Bathing an infant might seem like a daunting task, especially for first-time parents. But it can be a fun and enjoyable task by following these simple steps and tips.
Get everything ready in advance. Once the baby's in the bath, you will never leave him or her for even a moment. (See "Things You Need" below). This will also alleviate the need to run around with a wet baby in a towel while gathering all the gear together once you are done.
Be sure you're dressed in appropriate clothes--you will get splashed and/or soapy. Roll up long sleeves, remove jewelery like watches, rings, and bracelets. Many caregivers like wearing a terrycloth bathrobe while bathing a baby.
If you will be in a kneeling position, you may like to use a folded towel to cushion your knees.
You can use a special baby tub, or your clean kitchen sink until your newborn is several months old (depending on the size of your sink).
Run the water and check the temperature. You can use your elbow, wrist or a special bath thermometer available in many places. Always test before placing baby in the tub. The water should be comfortably warm to touch but not hot enough to scald the baby.
Line the sink or bath (if necessary--many baby tubs are already lined). If using the sink, place a towel or washcloth in the bottom. This keeps baby from slipping around. It is also handy to do this in a bath if it is slippery. Have a cup handy so that you can have something to rinse off any soap.
Keep baby's head out of the water. If you have a child that cannot hold up his or her own head, place your left hand on baby's back and gently use this hand to grasp the baby's left upper arm to keep him/her steady. Babies can be wriggly and slippery! Use a cup or your cupped hands to get baby wet.
Use a soft washcloth and begin washing baby. If you wish, you can use a safe baby soap that is very neutral, but it isn't necessary; a gentle scrub and wash down are adequate to keep babies clean. Don't forget to get between all the little creases and behind the ears and under the neck where spit-up and moisture seem to collect. Don't forget to gently clean the genitalia, too.
Wash the hair. If washing hair, lean baby back and gently massage water into hair and scalp. Use cup to pour water over baby's head. You can use baby shampoo if desired but there is really no need. Baby is born with all the natural oils needed to keep the scalp beautiful and shampoos can easily spoil this balance.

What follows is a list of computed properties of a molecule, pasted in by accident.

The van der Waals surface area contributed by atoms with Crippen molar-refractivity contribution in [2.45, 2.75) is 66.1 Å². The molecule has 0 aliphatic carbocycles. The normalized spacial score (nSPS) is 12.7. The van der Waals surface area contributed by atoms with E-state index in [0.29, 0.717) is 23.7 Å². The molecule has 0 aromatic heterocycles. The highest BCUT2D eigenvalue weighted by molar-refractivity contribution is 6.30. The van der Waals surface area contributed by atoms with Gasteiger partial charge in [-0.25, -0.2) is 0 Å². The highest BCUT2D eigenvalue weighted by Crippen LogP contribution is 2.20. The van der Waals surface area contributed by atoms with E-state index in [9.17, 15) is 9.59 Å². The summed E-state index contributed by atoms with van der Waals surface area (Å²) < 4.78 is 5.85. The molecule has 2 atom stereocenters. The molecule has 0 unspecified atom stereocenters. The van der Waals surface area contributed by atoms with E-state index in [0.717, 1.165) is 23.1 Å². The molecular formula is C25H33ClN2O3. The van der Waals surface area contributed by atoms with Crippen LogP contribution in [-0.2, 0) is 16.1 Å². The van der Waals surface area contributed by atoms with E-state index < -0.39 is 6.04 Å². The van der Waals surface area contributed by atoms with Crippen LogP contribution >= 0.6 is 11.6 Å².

If you use baby shampoo, use your hand to create a "visor" to protect the baby's eyes from the soap.
Before rinsing, be certain that the temperature of the incoming water is not too hot!
Make sure any soap used is off baby before finishing the bath. Place baby in a towel being careful to cover baby's head. When drying, make sure to dry gently behind the ears and in the skin folds, so that no excess moisture is left there.
Towel-dry the hair as much as possible. The fine hair of a baby will dry quickly. Do not use a hairdryer, as it is unnecessary and potentially dangerous.
Only apply creams, lotions, powders, or oils if directed by a doctor.
Replace diaper (nappie) and dress baby in clean clothes.
Bath time is more than a utilitarian chore--it's a wonderful playtime for baby and caregiver, too! Relax, take your time when possible, and let everyone enjoy the experience. It's a great time to sing, talk, and touch your child. The baby will enjoy a great sensory experience, some attention, splashing, and more.
A bath before bedtime helps soothe the transition to sleep.
Make sure the area in which you are bathing baby is warm.
Shampoos and soaps are not necessary for a baby, especially young babies. They can strip the gentle oils a baby's skin comes equipped with.
Be careful with the products you choose to use on baby. Although there are a lot of "Baby Bath" and "Baby Shampoos" commercially available, and heavily marketed, these can still be very harsh on delicate baby skin and even cause rashes. Use soothing, soft and harsh chemical-free products only. This means read the label - if the product is one you do not understand, do not use it on baby.
Still want to use baby bath? Try castile soaps, which are commonly available in natural foods or camping supply stores. These soaps are great for parents, too, are gentle on the skin, often organic, use all natural ingredients, and are useful for all sorts of household tasks.
For a real indulgence, warm the towels in the dryer. Ohhhh....nice....!
These directions are for infants older than two weeks. Younger infants should be sponge-bathed with water only.
Never leave baby unattended in any amount of water.
Always keep a hand on baby to steady him/her and to keep head from going under water.
Make sure to test the temperature of the water before you put the infant in.
If using the sink, make sure you don't accidentally bump the garbage disposal button, and put a plug in the garbage disposal.
Do some research on chemicals in your baby's bathing and toiletry products. (See "Tips" Above). Be an informed consumer and not put baby at risk.
Never use adult bar soap on a baby--it is too drying.
When washing the baby's scalp with soap or shampoo, always remember to keep a hand in front of the baby's eyes so that no soap gets in. Baby's eyes are very sensitive.